People of the Year: Dan Hunt


Coach Dan Hunt has led Colgate football to three league championships in four years.

Each year, The Colgate Maroon-News chooses a topic to highlight for a Special Edition. This December, our theme is “People of the Year,” modeled after Time Magazine’s annual “Person of the Year” issue. In this special section, we have profiled sixteen individuals who have had made significant—and perhaps lesser-known—impacts on Colgate’s campus this year, be they in the classroom, at the football field or even on the Cruiser. Inside, read about what defines them as worthy of recognition.

The key to footballs playoff victory over James Madison University on December 1, and the success of this entire football season, can be traced back to the 1997 championship game against Bucknell University. Down one point in overtime, Colgate attempted a two-point conversion to win the game and the Patriot League title. The play was not successful, but it had an incredible impact on establishing a winning culture at Colgate.

“We didn’t do it, but it set the tone, you are here to win,” Head Football Coach Dan Hunt said.

In his time at Colgate, first as an assistant and now as head coach, Coach Hunt has consistently preached about having a winning culture. To create and sustain a winning culture, Hunt relies on his players to buy in to a certain mindset.

“The minute last season ended these guys flat-out committed to the idea that we are going to be even better, we are going to compete on a national level,” Hunt said.

The level of commitment of the players is evident in many who stay on campus at their own expense to train for the upcoming season, typically not leaving campus, unless for games, until Thanksgiving break. Though, the team was not looking that far ahead at the time training camp started.

“This team has never looked ahead and said alright, we are two wins from a title, they just kept that focus so tight and so narrow on what they have to do that day that it’s never strayed. We preach that all the time, but this group has done that,” Hunt said.

In addition to his team’s physical commitment and preparation, he also highlights the team’s mental toughness and ability to block out distractions as keys to their incredible success thus far.

“When we’re together as a team, the players never talked about the shutout streak, they never talked about being undefeated. They just talked about ‘what do we have to do today? How do we get better?’” Hunt said.

Even though his main job is to win football games, Coach Hunt is also greatly concerned with the development and accountability of his players off the field, pushing them to become better students and better men. The idea is to hold a high standard across the board.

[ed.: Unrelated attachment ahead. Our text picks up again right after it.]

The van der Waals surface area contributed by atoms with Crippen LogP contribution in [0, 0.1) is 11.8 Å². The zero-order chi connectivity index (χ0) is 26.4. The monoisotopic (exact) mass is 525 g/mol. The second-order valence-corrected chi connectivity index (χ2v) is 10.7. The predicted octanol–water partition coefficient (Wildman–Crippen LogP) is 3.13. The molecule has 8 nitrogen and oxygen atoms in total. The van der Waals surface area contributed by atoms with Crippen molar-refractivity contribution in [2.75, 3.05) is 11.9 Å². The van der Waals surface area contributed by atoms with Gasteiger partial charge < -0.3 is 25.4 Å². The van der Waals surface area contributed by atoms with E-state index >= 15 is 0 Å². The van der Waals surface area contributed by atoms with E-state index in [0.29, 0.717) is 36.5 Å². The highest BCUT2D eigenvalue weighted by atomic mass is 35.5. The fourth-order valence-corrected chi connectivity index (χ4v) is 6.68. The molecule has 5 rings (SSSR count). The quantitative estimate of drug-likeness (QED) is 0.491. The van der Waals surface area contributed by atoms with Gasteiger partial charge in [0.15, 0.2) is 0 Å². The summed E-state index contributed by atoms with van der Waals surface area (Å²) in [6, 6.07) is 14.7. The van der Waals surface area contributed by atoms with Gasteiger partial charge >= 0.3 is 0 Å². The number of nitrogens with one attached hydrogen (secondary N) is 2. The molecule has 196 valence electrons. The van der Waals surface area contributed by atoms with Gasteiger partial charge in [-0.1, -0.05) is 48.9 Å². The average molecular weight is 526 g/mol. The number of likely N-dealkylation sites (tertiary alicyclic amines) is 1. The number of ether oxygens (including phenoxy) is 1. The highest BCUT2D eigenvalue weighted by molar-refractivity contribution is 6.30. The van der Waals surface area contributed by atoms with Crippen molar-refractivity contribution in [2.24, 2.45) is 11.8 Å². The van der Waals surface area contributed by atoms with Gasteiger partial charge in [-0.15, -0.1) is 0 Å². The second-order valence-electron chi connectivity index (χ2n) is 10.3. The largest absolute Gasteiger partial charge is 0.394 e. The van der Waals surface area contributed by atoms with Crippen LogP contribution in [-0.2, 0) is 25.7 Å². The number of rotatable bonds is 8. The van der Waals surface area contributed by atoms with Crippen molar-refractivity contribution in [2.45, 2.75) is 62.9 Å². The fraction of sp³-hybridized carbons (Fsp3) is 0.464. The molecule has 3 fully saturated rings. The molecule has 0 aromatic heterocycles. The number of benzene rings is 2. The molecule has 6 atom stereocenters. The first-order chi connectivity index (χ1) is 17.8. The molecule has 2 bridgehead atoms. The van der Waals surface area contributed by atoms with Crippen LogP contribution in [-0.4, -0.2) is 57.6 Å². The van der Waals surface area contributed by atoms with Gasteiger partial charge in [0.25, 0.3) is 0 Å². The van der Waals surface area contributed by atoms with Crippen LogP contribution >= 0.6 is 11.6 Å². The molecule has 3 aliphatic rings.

“If we’re the number #8 team in the country and [say] you are a scout team offensive lineman, [then] you better be a top ten scout team offensive lineman in the country. We then spread that into everything. You better be a top ten student, you better be a top ten citizen, everything about you should be striving to be that,” Hunt said.

Developing a great rapport with the university, especially one as community-oriented as Colgate, can only serve to benefit a coach and his program. Hunt takes this message to heart.

“Every Colgate alumn I meet is such an interesting person and usually a successful person, and usually a pretty fun person. It has just been a great environment for me to grow as a coach and raise my family and coach the type of kids I want to coach,” Hunt said.

Considering most players will never play their entire career for the same coach that recruited them in today’s college football environment, Hunt’s unwavering commitment to Colgate and its players is impressive.

“Obviously you get opportunities to go other places when you are successful, but the type of person that chooses to play here and be here is the type of person that I want to be around,” Hunt said.

In addition to his relationship with the school, Hunt has embraced his relationship with the town of Hamilton as well.

“I like to play golf and I go to Rusch’s every now and then. It’s just being a part of the town, being a part of the community,” Hunt said.

Finding a coach who meets Colgate’s standards of excellence both on and off the field and inspires their players to do the same can be challenging. However, as Hunt has shown over the past quarter century, he is the right man for that job. His commitment to winning in all facets of life, not just on the football field, embodies the drive for excellence shared throughout the Colgate community. Through his relationships with his players, the university, the surrounding community of Hamilton, and his winning attitude, Hunt exemplifies the type of characteristics the Colgate community should strive for.

Contact Zach Schiller at [email protected].